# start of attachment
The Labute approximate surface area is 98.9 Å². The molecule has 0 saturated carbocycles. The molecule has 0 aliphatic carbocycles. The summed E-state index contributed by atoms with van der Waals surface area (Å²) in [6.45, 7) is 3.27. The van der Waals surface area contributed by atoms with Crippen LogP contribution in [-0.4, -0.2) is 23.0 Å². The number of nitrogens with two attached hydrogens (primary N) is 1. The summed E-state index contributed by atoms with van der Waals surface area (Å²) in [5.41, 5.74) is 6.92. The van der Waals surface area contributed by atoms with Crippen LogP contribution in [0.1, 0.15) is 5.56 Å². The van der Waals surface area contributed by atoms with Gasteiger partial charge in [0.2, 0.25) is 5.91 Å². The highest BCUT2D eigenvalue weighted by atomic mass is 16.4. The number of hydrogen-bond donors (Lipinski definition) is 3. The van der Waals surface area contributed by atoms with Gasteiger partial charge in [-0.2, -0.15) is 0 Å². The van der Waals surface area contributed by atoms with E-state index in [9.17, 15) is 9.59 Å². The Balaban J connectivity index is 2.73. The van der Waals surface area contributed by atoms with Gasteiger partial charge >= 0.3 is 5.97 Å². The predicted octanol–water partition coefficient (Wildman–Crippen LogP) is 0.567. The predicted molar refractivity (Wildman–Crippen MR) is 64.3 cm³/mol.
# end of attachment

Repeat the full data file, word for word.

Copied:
The Labute approximate surface area is 98.9 Å². The molecule has 0 saturated carbocycles. The molecule has 0 aliphatic carbocycles. The summed E-state index contributed by atoms with van der Waals surface area (Å²) in [6.45, 7) is 3.27. The van der Waals surface area contributed by atoms with Crippen LogP contribution in [-0.4, -0.2) is 23.0 Å². The number of nitrogens with two attached hydrogens (primary N) is 1. The summed E-state index contributed by atoms with van der Waals surface area (Å²) in [5.41, 5.74) is 6.92. The van der Waals surface area contributed by atoms with Crippen LogP contribution in [0.1, 0.15) is 5.56 Å². The van der Waals surface area contributed by atoms with Gasteiger partial charge in [0.2, 0.25) is 5.91 Å². The highest BCUT2D eigenvalue weighted by atomic mass is 16.4. The number of hydrogen-bond donors (Lipinski definition) is 3. The van der Waals surface area contributed by atoms with Gasteiger partial charge in [-0.2, -0.15) is 0 Å². The van der Waals surface area contributed by atoms with E-state index in [9.17, 15) is 9.59 Å². The Balaban J connectivity index is 2.73. The van der Waals surface area contributed by atoms with Gasteiger partial charge >= 0.3 is 5.97 Å². The predicted octanol–water partition coefficient (Wildman–Crippen LogP) is 0.567. The predicted molar refractivity (Wildman–Crippen MR) is 64.3 cm³/mol.